Gor­don Frank Proudfoot Q.C.

The Chronicle Herald (Provincial) - - OBITUARIES -


Gor­don Frank Proudfoot, Q.C. died peace­fully at his home in Hal­i­fax on May 1, 2020. He was 66. His wife, Ma­dine Van­der­plaat and chil­dren Devon (Sean) and Ben (Grace) were at his side.

Son of nurse Phyllis (née Con­rad) and pi­o­neer­ing poul­try ge­neti­cist Fred, Gor­don was the sec­ond youngest in a fam­ily of four chil­dren: Judy (Bob), Brian (Ellen) and David (Su­san).

An in­de­pen­dent-minded lit­i­ga­tor with a na­tional rep­u­ta­tion, a charis­matic and elo­quent ora­tor, a spir­ited and quick-wit­ted jokester, and a proud and de­voted fam­ily man, Gor­don built a big life from small town be­gin­nings.

Born in Truro in Au­gust 1953 and raised in Kentville, Gor­don was a clas­sic An­napo­lis Val­ley boy, car­ry­ing with him a life­long love of ap­ples, hockey, rum-and raisin ice cream, ra­dio, and a well-told story.

Af­ter win­ning an award for an ad hoc oral pre­sen­ta­tion about the life of Alexander Gra­ham Bell in grade three, Gor­don re­al­ized his gift of gab, and set his sights on the prac­tice of law.

Gor­don left Kentville to at­tend Aca­dia Univer­sity, where his love of mu­sic and ra­dio broad­cast­ing flour­ished. Af­ter re­set­tling to Hal­i­fax, he mar­ried his sweet­heart, Ma­dine.

When he re­ceived a re­jec­tion let­ter from Dal­housie Law School, he chal­lenged the Dean of Ad­mis­sions, who no­ticed an er­ror had been made. He was im­me­di­ately ad­mit­ted and be­came editor of the Wel­don Times, grad­u­at­ing in 1978.

Gor­don was a highly suc­cess­ful lawyer, pas­sion­ate about right­ing wrongs, pur­su­ing jus­tice and find­ing the truth.

The fifth lawyer at Boyne Clarke, Gor­don was called to the bar in 1979, start­ing a long and sto­ried le­gal ca­reer with over 130 re­ported cases in­clud­ing those heard by the Supreme Court of Canada. Dou­blewind­sor neck­tie knots, well-pol­ished Dack’s wingtips, and his trea­sured Mont­blanc foun­tain pen were the re­galia of Gor­don’s 41-year ca­reer as a lit­i­ga­tor.

Gor­don was also a leader out­side of his prac­tice, serv­ing as Pres­i­dent of the Aca­dia Alumni As­so­ci­a­tion, es­tab­lish­ing the an­nual Ton of Tin fundraiser in sup­port of Feed Nova Sco­tia, and serv­ing in pro­vin­cial and na­tional lead­er­ship po­si­tions within the Cana­dian Bar As­so­ci­a­tion, in­clud­ing as its Pres­i­dent in 1995.

When Gor­don set his mind to some­thing, very lit­tle could stop him. De­ter­mined to dish up a hot lob­ster sup­per to over two thou­sand Cana­dian Bar As­so­ci­a­tion del­e­gates vis­it­ing Hal­i­fax in 1993, Gor­don de­fied doubters and col­lab­o­rated with the Shore Club to suc­cess­fully serve over 5500 lob­sters at one sit­ting.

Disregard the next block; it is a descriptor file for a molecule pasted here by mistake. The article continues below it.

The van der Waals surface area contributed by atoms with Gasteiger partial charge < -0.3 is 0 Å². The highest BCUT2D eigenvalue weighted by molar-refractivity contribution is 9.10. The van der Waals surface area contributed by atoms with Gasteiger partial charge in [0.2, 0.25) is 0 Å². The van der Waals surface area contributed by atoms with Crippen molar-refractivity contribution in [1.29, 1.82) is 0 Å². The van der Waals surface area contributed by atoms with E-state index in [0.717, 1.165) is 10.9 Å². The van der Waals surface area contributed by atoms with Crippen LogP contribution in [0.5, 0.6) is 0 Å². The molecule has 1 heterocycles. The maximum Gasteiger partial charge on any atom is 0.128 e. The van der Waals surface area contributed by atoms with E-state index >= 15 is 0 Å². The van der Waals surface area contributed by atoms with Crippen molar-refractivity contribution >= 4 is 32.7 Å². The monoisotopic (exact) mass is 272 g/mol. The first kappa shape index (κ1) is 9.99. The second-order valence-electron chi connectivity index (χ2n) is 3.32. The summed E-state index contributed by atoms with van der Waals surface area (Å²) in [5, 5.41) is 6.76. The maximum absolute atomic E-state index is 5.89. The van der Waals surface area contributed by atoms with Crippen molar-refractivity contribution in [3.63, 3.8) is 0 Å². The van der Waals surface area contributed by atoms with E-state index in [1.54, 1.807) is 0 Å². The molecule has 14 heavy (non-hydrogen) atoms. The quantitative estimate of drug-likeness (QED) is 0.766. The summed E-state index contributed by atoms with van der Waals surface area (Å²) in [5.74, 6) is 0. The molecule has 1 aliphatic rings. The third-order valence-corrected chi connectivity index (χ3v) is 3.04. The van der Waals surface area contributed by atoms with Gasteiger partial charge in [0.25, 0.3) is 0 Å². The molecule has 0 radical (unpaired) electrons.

Over­com­ing in­sur­mount­able odds and dis­prov­ing the voices of naysay­ers were pet in­ter­ests of Gor­don’s. He was a staunch and for­mi­da­ble ad­vo­cate for thou­sands of in­di­vid­u­als and busi­nesses over the course of his ca­reer, care­fully, pa­tiently and per­sis­tently bring­ing res­o­lu­tion to con­flict, me­di­at­ing com­plex dis­putes, and fight­ing on be­half of in­jured Nova Sco­tians.

Gor­don’s fa­vorite place was the fam­ily cot­tage in Ch­ester Basin. There, he built friend­ships with neigh­bours and led con­struc­tion on a 100-foot wharf and break­wa­ter. Boats and the wa­ter were in Gor­don’s blood. His time own­ing Mis­tral, a 40-foot wooden sail­boat, was a point of pride and ac­com­plish­ment. En­larged pho­to­graphs of the sloop adorned his home, of­fice and cot­tage even af­ter he sold it.

A vo­ra­cious reader and re­searcher, his in­sa­tiable cu­rios­ity was piqued by Cana­dian his­tory, es­pe­cially that which proved Canada’s su­pe­ri­or­ity over the United States. The ori­gins of hockey was of par­tic­u­lar in­ter­est, cul­mi­nat­ing in the pub­li­ca­tion of sev­eral news­pa­per ar­ti­cles.

Gor­don was a plain clothes gour­mand, jaunt­ing to Bed­ford with his col­leagues for a Chick­en­burger with mus­tard and a Diet Coke, go­ing to great lengths to find New York City’s "best" hot dog, chicken shawarma, and pizza, or de­brief­ing ev­ery Wed­nes­day night at Dar­rell’s with his wife Ma­dine.

De­spite mul­ti­ple health is­sues later in life, Gor­don de­fied all prog­noses for over a decade of unas­sail­able pos­i­tiv­ity, ex­tra­or­di­nary pro­duc­tiv­ity and won­der­ful mem­o­ries, cul­mi­nat­ing in his re­tire­ment and en­joy­ing both chil­dren’s wed­dings in 2019. He was in­cred­i­bly proud of his chil­dren: Devon, a pro­fes­sor at Cor­nell Univer­sity, and Ben, a film­maker in Los Angeles.

In a pinch, con­flict, or bout of in­de­ci­sion, friends and fam­ily could al­ways count on Gor­don for un­selfish and sound ad­vice. Gor­don al­ways ad­vised: "Go big, or stay home."

Gor­don went big in life. And now, he is home.

Gor­don’s fam­ily would like to thank the amaz­ing Nova Sco­tian health care pro­fes­sion­als who pro­vided him with such ex­tra­or­di­nary life giv­ing sup­port.

Dona­tions can be made to Feed Nova Sco­tia in lieu of flow­ers. A cel­e­bra­tion of Gor­don’s life will be ar­ranged at a later date.

In the mean­time, please send mem­o­ries and pho­tos of Gor­don to his fam­ily at:


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